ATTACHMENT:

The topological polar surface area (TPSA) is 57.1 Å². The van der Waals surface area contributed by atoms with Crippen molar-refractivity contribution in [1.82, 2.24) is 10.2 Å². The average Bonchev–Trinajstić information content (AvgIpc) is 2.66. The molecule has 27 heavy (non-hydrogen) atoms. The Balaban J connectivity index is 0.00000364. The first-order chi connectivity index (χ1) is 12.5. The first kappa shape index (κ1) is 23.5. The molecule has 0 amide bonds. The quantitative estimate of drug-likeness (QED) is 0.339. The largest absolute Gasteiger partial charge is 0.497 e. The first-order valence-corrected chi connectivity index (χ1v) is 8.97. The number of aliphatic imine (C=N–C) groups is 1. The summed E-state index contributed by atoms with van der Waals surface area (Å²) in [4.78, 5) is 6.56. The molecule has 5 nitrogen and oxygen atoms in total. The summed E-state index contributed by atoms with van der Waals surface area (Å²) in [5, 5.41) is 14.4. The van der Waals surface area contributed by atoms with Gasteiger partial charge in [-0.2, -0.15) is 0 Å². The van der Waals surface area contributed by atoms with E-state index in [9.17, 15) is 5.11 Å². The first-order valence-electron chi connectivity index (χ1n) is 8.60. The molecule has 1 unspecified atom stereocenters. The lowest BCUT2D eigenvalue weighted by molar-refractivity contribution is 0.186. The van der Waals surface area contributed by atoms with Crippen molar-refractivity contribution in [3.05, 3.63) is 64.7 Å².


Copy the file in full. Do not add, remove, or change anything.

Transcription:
The topological polar surface area (TPSA) is 57.1 Å². The van der Waals surface area contributed by atoms with Crippen molar-refractivity contribution in [1.82, 2.24) is 10.2 Å². The average Bonchev–Trinajstić information content (AvgIpc) is 2.66. The molecule has 27 heavy (non-hydrogen) atoms. The Balaban J connectivity index is 0.00000364. The first-order chi connectivity index (χ1) is 12.5. The first kappa shape index (κ1) is 23.5. The molecule has 0 amide bonds. The quantitative estimate of drug-likeness (QED) is 0.339. The largest absolute Gasteiger partial charge is 0.497 e. The first-order valence-corrected chi connectivity index (χ1v) is 8.97. The number of aliphatic imine (C=N–C) groups is 1. The summed E-state index contributed by atoms with van der Waals surface area (Å²) in [4.78, 5) is 6.56. The molecule has 5 nitrogen and oxygen atoms in total. The summed E-state index contributed by atoms with van der Waals surface area (Å²) in [5, 5.41) is 14.4. The van der Waals surface area contributed by atoms with Gasteiger partial charge in [-0.2, -0.15) is 0 Å². The van der Waals surface area contributed by atoms with E-state index in [9.17, 15) is 5.11 Å². The first-order valence-electron chi connectivity index (χ1n) is 8.60. The molecule has 1 unspecified atom stereocenters. The lowest BCUT2D eigenvalue weighted by molar-refractivity contribution is 0.186. The van der Waals surface area contributed by atoms with Crippen molar-refractivity contribution in [3.05, 3.63) is 64.7 Å².